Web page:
Degradation and fragmentation along the edges of tropical forests worldwide results in an increased 0.2 billion tonnes of carbon released into the atmosphere every year, says a new study.
Rainforests act as natural carbon molecule storage systems (carbon sinks) thanks to the photosynthesis process of trees and plants. The healthier and more vast a forest, the more carbon it can absorb from Earth's atmosphere and store. Because atmospheric carbon is a major contributor to the greenhouse effect, and subsuquently climate change, the health of the planet's forests is critical.
Fragmentation of the forest exposes a greater peripheral area of forest edges to tough climate conditions, causing plants to release more carbon into the atmosphere as they work to survive or decompose after death.
- More than a fifth of the carbon released from deforestation has been missing from calculations of the IPCC (Intergovernmental Panel on Climate Change) due to forest fragmentation in Brazil.
- Due to peripheral fragmentation effects, almost 600 million additional tonnes of carbon are lost into the atmosphere from the Amazon rainforest over ten years.
- In the heavily fragmented north-eastern Brazilian coastal tropical forest Mata Atlântica (Brazilian Atlantic Forest), 68 million tonnes of carbon are lost due to forest fragmentation.
The scientists looked initially at the percentage loss of carbon in Brazil's forest borders after the deforestation of the surrounding area. The losses of the differently fragmented and differently sized forest areas were determined in comparison to large, unchanged tracts in the tropical rainforests in the Amazon and in the Mata Atlântica.
For their study they defined a strip of 100 metres that runs from the edge of the forest into the inner forest as the peripheral area.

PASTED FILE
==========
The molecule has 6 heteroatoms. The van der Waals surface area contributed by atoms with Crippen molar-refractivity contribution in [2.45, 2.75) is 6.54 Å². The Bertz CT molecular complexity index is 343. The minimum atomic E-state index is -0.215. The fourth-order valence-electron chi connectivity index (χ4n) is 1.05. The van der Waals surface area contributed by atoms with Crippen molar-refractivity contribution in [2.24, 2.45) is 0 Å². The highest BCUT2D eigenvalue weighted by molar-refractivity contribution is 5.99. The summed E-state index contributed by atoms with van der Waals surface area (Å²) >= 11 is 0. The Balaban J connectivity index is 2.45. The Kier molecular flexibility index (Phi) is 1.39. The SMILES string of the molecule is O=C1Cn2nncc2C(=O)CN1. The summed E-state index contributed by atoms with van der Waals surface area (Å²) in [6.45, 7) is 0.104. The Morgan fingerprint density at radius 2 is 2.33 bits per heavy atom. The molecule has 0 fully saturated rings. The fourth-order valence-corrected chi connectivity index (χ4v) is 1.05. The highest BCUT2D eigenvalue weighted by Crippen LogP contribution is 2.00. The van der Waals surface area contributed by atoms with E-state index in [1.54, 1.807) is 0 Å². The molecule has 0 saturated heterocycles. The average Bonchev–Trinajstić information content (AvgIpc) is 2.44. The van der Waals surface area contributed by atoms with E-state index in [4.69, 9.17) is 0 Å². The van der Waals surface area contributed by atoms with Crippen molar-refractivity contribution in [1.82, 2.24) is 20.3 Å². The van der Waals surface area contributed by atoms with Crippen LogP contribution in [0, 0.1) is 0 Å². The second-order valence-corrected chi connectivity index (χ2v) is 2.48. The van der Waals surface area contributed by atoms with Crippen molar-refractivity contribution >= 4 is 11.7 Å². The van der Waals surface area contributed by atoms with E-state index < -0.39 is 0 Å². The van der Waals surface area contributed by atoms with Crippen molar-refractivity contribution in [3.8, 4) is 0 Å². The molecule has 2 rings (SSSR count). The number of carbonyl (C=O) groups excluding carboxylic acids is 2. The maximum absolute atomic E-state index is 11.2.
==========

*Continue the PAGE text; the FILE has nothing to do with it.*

Trees at the newly created edges of the forest receive strong sunlight that leads to temperature increase and are also subject to the wind. The stress becomes large and the larger specimens die off. The study thus found that these trees can't store as much carbon as healthy trees in the centre of the forest.
The team next determined the percentage loss of carbon in forest fragments of different sizes.
The UFZ scientists used high-resolution satellite images to analyse how the tropical rainforest is spatially distributed in the Amazon region and the coastal tropical forest.
According to the records, the coastal tropical forest with a total of 11% of its original surface area only takes up 157,000 square kilometres and is split into 245,173 fragments. Around 90% of the forest remains are smaller than 100 hectares, which means that they have many edges.
The 3.1 million sq km of the Brazilian part of the rainforest in the Amazon consists of over 300,000 forest fragments. However, the peripheral areas only amount to about 7% of the entire area. This means that the additional loss of carbon in the entire rainforest of the Amazon due to the peripheral effects amounts to approximately 600 million tonnes in ten years.
Looking at the global scenario, there are currently 830 billion tonnes of carbon in the atmosphere, which is set to increase by four billion tonnes every year. A quarter of this increase is attirbuted to deforestation around the globe.
The UFZ model indicates that 10% of the forest areas in the tropics worldwide lie at the edges of forests and hence, the degradation here results in an increase of up to 0.2 billion tonnes of carbon getting into the atmosphere per year.
Deforestation in Brazil has been in the spotlight recently with reports showing a 29% degradation of forests in a single year. Illegal logging has been the main cause.
Atmospheric CO2 was at 396 parts per million (ppm) in 2013, recording a 142% rise over the levels in 1750, before the start of the industrial revolution. Between 1990 and 2013 there has been a 34% increase in emissions.